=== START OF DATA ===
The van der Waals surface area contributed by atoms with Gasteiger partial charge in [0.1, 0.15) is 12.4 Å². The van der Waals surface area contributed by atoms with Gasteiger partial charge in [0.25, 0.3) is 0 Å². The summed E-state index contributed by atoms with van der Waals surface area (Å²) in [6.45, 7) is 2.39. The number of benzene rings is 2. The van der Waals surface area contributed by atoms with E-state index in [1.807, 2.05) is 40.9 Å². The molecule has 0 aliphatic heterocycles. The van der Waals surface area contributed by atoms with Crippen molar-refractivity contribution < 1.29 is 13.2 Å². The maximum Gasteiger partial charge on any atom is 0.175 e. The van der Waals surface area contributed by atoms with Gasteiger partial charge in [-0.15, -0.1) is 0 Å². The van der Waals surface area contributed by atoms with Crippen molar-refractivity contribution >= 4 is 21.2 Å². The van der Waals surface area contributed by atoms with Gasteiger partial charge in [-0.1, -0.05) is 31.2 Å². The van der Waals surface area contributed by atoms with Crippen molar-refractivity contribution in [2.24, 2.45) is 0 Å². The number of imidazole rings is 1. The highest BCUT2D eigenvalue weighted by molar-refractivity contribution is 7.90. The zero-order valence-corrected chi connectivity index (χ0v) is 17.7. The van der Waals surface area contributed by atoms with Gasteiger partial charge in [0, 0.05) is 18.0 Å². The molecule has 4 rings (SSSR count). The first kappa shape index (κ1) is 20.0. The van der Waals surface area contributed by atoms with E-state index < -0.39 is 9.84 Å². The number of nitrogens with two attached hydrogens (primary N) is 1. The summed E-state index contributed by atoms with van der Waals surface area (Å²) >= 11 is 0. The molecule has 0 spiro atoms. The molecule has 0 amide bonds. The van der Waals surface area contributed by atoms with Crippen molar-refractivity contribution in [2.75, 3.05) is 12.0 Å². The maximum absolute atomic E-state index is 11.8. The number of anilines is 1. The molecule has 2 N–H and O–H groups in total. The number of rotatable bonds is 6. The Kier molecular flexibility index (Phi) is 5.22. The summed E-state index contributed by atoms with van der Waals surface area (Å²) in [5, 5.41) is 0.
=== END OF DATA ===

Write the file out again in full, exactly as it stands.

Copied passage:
The van der Waals surface area contributed by atoms with Gasteiger partial charge in [0.1, 0.15) is 12.4 Å². The van der Waals surface area contributed by atoms with Gasteiger partial charge in [0.25, 0.3) is 0 Å². The summed E-state index contributed by atoms with van der Waals surface area (Å²) in [6.45, 7) is 2.39. The number of benzene rings is 2. The van der Waals surface area contributed by atoms with E-state index in [1.807, 2.05) is 40.9 Å². The molecule has 0 aliphatic heterocycles. The van der Waals surface area contributed by atoms with Crippen molar-refractivity contribution < 1.29 is 13.2 Å². The maximum Gasteiger partial charge on any atom is 0.175 e. The van der Waals surface area contributed by atoms with Gasteiger partial charge in [-0.15, -0.1) is 0 Å². The van der Waals surface area contributed by atoms with Crippen molar-refractivity contribution >= 4 is 21.2 Å². The van der Waals surface area contributed by atoms with Gasteiger partial charge in [-0.1, -0.05) is 31.2 Å². The van der Waals surface area contributed by atoms with Crippen molar-refractivity contribution in [2.24, 2.45) is 0 Å². The number of imidazole rings is 1. The highest BCUT2D eigenvalue weighted by molar-refractivity contribution is 7.90. The zero-order valence-corrected chi connectivity index (χ0v) is 17.7. The van der Waals surface area contributed by atoms with Gasteiger partial charge in [0, 0.05) is 18.0 Å². The molecule has 4 rings (SSSR count). The first kappa shape index (κ1) is 20.0. The van der Waals surface area contributed by atoms with E-state index < -0.39 is 9.84 Å². The number of nitrogens with two attached hydrogens (primary N) is 1. The summed E-state index contributed by atoms with van der Waals surface area (Å²) >= 11 is 0. The molecule has 0 spiro atoms. The molecule has 0 amide bonds. The van der Waals surface area contributed by atoms with Crippen molar-refractivity contribution in [2.75, 3.05) is 12.0 Å². The maximum absolute atomic E-state index is 11.8. The number of anilines is 1. The molecule has 2 N–H and O–H groups in total. The number of rotatable bonds is 6. The Kier molecular flexibility index (Phi) is 5.22. The summed E-state index contributed by atoms with van der Waals surface area (Å²) in [5, 5.41) is 0.